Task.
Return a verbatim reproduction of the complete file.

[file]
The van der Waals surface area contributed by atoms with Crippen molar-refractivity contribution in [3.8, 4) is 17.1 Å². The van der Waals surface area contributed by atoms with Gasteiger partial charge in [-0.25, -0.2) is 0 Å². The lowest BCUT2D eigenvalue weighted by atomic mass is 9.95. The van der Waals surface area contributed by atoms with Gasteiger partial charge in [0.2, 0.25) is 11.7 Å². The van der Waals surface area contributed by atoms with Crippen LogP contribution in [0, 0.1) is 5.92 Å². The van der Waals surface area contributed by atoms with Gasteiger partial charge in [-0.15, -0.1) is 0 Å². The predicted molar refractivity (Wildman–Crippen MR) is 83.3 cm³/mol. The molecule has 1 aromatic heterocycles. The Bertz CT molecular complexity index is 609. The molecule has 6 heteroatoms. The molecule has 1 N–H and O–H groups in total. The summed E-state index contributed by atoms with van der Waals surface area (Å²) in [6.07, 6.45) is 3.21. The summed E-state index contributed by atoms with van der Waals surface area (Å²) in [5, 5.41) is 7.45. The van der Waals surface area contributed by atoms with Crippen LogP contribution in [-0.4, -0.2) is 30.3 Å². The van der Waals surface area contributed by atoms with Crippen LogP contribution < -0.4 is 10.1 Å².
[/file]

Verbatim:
The van der Waals surface area contributed by atoms with Crippen molar-refractivity contribution in [3.8, 4) is 17.1 Å². The van der Waals surface area contributed by atoms with Gasteiger partial charge in [-0.25, -0.2) is 0 Å². The lowest BCUT2D eigenvalue weighted by atomic mass is 9.95. The van der Waals surface area contributed by atoms with Gasteiger partial charge in [0.2, 0.25) is 11.7 Å². The van der Waals surface area contributed by atoms with Crippen LogP contribution in [0, 0.1) is 5.92 Å². The van der Waals surface area contributed by atoms with Gasteiger partial charge in [-0.15, -0.1) is 0 Å². The predicted molar refractivity (Wildman–Crippen MR) is 83.3 cm³/mol. The molecule has 1 aromatic heterocycles. The Bertz CT molecular complexity index is 609. The molecule has 6 heteroatoms. The molecule has 1 N–H and O–H groups in total. The summed E-state index contributed by atoms with van der Waals surface area (Å²) in [6.07, 6.45) is 3.21. The summed E-state index contributed by atoms with van der Waals surface area (Å²) in [5, 5.41) is 7.45. The van der Waals surface area contributed by atoms with Crippen LogP contribution in [-0.4, -0.2) is 30.3 Å². The van der Waals surface area contributed by atoms with Crippen LogP contribution < -0.4 is 10.1 Å².